Wednesday, Aug. 12, 2009 | Love him or hate him, to know Robert A. Kittle, The San Diego Union-Tribune’s now former editorial page editor, is to have an opinion about him.
As the principal architect of the newspaper’s conservative editorial page, the source of its institutional voice, Kittle was the primary force behind the anonymously written editorials and endorsements on the influential page.
To many, Bob Kittle was the Union-Tribune — its debate moderator, KPBS radio guest and community forum pundit. He likes bowties and big words. And he was laid off Wednesday along with at least 13 other news staffers.
His dismissal marks a sharp break in the newspaper’s tradition by its new owner, Beverly Hills-based Platinum Equity. Kittle had been an institution there, long supported by David Copley, the newspaper’s former owner, who sold the business earlier this year.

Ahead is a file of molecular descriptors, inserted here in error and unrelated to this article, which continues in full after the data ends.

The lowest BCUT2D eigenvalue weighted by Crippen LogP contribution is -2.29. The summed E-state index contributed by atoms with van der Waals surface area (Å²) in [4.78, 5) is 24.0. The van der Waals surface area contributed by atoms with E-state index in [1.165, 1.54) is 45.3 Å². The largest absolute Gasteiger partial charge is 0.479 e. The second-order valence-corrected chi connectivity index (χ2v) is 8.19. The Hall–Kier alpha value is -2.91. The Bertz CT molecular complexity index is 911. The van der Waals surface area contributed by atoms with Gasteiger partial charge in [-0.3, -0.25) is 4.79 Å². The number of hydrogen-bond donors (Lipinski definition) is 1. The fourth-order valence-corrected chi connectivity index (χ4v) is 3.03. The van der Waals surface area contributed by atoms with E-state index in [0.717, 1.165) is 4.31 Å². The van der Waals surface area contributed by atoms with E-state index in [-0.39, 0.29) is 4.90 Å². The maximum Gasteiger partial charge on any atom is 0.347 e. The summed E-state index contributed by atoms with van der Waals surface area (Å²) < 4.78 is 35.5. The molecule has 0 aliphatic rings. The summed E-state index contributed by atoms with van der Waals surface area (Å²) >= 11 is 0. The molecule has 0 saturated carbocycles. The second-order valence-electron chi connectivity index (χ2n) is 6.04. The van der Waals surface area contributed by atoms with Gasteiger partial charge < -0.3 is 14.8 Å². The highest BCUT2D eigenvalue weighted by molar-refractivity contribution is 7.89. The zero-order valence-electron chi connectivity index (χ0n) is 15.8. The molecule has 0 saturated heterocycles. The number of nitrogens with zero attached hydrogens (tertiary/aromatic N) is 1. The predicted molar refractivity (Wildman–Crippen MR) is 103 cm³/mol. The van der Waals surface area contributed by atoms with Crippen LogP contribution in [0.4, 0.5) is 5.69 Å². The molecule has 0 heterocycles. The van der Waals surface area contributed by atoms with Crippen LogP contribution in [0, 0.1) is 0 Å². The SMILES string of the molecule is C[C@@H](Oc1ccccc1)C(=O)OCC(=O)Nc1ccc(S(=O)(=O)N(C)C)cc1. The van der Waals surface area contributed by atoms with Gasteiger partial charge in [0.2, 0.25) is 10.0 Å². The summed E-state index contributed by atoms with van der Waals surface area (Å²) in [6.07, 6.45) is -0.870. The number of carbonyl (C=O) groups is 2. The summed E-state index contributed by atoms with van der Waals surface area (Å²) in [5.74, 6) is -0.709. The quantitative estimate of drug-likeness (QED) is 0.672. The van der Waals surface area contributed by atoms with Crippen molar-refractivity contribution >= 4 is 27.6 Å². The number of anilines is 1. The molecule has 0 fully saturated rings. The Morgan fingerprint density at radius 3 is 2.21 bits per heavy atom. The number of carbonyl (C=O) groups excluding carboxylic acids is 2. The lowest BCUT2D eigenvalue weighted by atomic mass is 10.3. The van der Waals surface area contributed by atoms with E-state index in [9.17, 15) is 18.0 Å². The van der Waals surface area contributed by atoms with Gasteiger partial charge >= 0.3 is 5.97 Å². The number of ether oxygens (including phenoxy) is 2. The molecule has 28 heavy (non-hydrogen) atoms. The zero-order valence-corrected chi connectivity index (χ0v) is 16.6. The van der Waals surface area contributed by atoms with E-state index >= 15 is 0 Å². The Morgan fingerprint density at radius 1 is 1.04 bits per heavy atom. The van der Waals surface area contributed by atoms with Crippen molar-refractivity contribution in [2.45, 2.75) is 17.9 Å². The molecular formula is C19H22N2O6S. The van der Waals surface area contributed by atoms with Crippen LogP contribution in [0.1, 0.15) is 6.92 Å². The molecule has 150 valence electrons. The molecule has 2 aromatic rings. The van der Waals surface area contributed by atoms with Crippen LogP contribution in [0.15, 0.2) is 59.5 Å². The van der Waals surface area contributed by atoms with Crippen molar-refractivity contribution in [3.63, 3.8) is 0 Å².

By late afternoon Wednesday, his name had been stripped from the newspaper’s editorial board listing on the Union-Tribune’s website. Same with Bernie Jones, the paper’s opinion page editor, who was also laid off. More than half of the newspaper’s editorial staff has departed in the last two years through layoffs and retirement. The newspaper now has less than 850 employees, down 40 percent from the 1,422 it employed in 2006.
Kittle and his conservative editorials championed development, the business community and Republican candidates. He was an important ally of Mayor Jerry Sanders, a key detractor of organized labor. He’s been described as intellectual. But also condescending.